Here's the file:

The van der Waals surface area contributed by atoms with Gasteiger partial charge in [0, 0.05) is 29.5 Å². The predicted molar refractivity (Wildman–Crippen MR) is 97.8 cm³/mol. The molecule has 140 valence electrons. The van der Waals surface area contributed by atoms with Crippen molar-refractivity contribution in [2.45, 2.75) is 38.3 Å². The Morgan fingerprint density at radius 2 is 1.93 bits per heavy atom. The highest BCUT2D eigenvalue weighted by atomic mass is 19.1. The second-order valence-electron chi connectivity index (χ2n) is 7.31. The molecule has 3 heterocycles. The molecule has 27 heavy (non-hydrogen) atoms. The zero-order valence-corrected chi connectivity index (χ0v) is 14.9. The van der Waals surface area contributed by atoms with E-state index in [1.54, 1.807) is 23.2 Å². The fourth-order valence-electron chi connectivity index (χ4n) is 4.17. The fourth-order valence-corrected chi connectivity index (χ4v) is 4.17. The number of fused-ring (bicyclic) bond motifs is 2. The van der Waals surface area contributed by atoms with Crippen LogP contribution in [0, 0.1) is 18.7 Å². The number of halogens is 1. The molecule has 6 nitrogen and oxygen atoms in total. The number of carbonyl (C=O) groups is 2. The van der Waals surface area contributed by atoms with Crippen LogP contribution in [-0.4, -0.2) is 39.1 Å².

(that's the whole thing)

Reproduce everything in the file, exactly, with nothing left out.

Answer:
The van der Waals surface area contributed by atoms with Gasteiger partial charge in [0, 0.05) is 29.5 Å². The predicted molar refractivity (Wildman–Crippen MR) is 97.8 cm³/mol. The molecule has 140 valence electrons. The van der Waals surface area contributed by atoms with Crippen molar-refractivity contribution in [2.45, 2.75) is 38.3 Å². The Morgan fingerprint density at radius 2 is 1.93 bits per heavy atom. The highest BCUT2D eigenvalue weighted by atomic mass is 19.1. The second-order valence-electron chi connectivity index (χ2n) is 7.31. The molecule has 3 heterocycles. The molecule has 27 heavy (non-hydrogen) atoms. The zero-order valence-corrected chi connectivity index (χ0v) is 14.9. The van der Waals surface area contributed by atoms with E-state index in [1.54, 1.807) is 23.2 Å². The fourth-order valence-electron chi connectivity index (χ4n) is 4.17. The fourth-order valence-corrected chi connectivity index (χ4v) is 4.17. The number of fused-ring (bicyclic) bond motifs is 2. The van der Waals surface area contributed by atoms with Crippen LogP contribution in [0, 0.1) is 18.7 Å². The number of halogens is 1. The molecule has 6 nitrogen and oxygen atoms in total. The number of carbonyl (C=O) groups is 2. The van der Waals surface area contributed by atoms with Crippen LogP contribution in [-0.4, -0.2) is 39.1 Å².